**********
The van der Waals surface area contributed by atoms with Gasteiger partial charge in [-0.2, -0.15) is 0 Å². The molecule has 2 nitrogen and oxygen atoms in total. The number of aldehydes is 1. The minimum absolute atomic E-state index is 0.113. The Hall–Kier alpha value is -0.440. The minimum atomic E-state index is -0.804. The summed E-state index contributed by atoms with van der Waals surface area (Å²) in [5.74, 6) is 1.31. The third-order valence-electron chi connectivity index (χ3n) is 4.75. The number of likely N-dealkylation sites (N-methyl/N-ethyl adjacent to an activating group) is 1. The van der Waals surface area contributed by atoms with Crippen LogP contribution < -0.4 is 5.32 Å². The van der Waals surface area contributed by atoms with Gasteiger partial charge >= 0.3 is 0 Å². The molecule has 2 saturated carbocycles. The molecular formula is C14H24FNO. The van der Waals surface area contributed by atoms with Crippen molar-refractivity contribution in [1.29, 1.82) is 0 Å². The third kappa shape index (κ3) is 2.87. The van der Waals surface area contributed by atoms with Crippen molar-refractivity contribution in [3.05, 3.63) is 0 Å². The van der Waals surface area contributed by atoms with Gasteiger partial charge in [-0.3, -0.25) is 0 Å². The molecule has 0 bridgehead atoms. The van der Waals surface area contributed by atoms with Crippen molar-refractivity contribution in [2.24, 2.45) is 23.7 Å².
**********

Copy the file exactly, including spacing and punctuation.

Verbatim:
The van der Waals surface area contributed by atoms with Gasteiger partial charge in [-0.2, -0.15) is 0 Å². The molecule has 2 nitrogen and oxygen atoms in total. The number of aldehydes is 1. The minimum absolute atomic E-state index is 0.113. The Hall–Kier alpha value is -0.440. The minimum atomic E-state index is -0.804. The summed E-state index contributed by atoms with van der Waals surface area (Å²) in [5.74, 6) is 1.31. The third-order valence-electron chi connectivity index (χ3n) is 4.75. The number of likely N-dealkylation sites (N-methyl/N-ethyl adjacent to an activating group) is 1. The van der Waals surface area contributed by atoms with Crippen LogP contribution < -0.4 is 5.32 Å². The van der Waals surface area contributed by atoms with Gasteiger partial charge >= 0.3 is 0 Å². The molecule has 2 saturated carbocycles. The molecular formula is C14H24FNO. The van der Waals surface area contributed by atoms with Crippen molar-refractivity contribution in [1.29, 1.82) is 0 Å². The third kappa shape index (κ3) is 2.87. The van der Waals surface area contributed by atoms with Crippen molar-refractivity contribution in [3.05, 3.63) is 0 Å². The van der Waals surface area contributed by atoms with Gasteiger partial charge in [-0.3, -0.25) is 0 Å². The molecule has 0 bridgehead atoms. The van der Waals surface area contributed by atoms with Crippen molar-refractivity contribution in [2.24, 2.45) is 23.7 Å².